Generally cheese making vats are hollow stainless steel “jackets”, allowing water to circulate inside and gently heat or cool the curds. If heated too quickly they can overcook and develop a hard outer skin, like trying to bake a cake with scrambled eggs.
During heating the curds are stirred to prevent clumping. As the curds swish and sway they bump into each other which has a pressing effect, promoting moisture loss. The more heat and stirring, the more moisture loss, the harder and denser the resulting cheese. Curds intended to become softer, higher moisture, bloomy-rind cheeses, such as Camembert, will undergo relatively mild heating, a gradual cooling and resting period, with little or no stirring. Curds for harder cheeses are “cooked”, heated to higher temperatures and stirred more vigorously.
When to stop cooking is critical to success. Cheese makers apply their savvy and intuition based on manual tests. Scooping out samples, squeezing them, rubbing the curds between their hands to get a feel for texture and consistency. Next they allow a portion to settle in their finger to see how much it sticks. This is called the “grip.” Both the “break” and the “grip” reflect the levels of acidity within the curds.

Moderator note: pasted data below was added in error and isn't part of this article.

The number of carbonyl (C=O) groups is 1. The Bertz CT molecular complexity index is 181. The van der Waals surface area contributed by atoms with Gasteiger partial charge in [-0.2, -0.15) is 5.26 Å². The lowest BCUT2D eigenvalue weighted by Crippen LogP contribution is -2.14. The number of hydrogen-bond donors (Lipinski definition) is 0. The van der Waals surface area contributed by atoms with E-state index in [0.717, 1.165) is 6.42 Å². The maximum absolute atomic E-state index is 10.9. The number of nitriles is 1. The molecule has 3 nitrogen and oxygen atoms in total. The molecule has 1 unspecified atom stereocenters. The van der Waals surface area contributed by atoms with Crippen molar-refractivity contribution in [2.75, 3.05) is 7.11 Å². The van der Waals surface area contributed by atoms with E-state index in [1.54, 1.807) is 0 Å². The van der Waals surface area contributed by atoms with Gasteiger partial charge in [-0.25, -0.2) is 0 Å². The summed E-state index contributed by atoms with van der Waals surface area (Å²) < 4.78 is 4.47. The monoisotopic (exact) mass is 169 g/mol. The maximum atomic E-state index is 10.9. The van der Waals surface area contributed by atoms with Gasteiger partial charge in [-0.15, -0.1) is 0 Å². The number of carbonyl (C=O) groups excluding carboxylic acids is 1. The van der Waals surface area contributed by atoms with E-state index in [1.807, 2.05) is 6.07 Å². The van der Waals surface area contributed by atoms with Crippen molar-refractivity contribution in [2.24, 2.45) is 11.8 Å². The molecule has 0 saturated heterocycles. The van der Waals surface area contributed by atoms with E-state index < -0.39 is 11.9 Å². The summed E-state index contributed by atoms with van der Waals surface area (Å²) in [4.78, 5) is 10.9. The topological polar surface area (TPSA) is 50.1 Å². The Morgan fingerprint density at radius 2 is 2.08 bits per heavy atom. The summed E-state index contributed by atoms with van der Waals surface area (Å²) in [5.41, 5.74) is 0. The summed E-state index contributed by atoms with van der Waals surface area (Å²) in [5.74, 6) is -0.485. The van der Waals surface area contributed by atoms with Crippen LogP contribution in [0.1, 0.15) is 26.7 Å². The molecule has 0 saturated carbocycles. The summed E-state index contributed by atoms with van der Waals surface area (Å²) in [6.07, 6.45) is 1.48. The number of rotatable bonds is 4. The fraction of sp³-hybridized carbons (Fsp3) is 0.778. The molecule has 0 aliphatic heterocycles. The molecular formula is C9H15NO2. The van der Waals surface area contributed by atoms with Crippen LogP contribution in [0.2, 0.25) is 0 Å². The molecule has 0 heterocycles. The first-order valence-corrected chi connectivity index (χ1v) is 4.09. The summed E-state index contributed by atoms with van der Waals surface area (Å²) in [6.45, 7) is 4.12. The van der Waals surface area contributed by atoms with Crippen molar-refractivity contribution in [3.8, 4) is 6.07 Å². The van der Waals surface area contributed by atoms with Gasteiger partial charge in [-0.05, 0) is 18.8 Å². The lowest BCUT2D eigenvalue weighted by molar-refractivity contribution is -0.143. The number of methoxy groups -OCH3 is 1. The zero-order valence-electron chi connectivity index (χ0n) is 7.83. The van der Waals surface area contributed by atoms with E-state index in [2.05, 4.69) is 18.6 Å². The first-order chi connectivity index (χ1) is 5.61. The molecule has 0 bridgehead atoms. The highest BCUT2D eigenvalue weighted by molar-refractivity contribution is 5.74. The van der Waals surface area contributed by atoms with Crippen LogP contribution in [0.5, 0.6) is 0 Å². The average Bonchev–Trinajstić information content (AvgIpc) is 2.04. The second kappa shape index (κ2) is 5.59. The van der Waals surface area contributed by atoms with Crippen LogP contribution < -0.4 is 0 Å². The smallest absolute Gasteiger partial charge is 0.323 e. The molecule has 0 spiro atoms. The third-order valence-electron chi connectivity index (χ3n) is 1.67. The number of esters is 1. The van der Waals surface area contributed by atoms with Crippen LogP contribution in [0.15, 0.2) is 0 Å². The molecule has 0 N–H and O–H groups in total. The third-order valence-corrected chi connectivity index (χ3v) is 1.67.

An optional step at this stage is to drain some of the whey from the vat and replace it with water, as is done with Gouda. Known as washing the curds, this helps lower acidity and raise the lactose and moisture content. The cheese makers job at this point is to coordinate the firmness of the draining curds with their acid development and figure out exactly when they are ready to be removed from the vat to undergo the next step toward becoming cheese.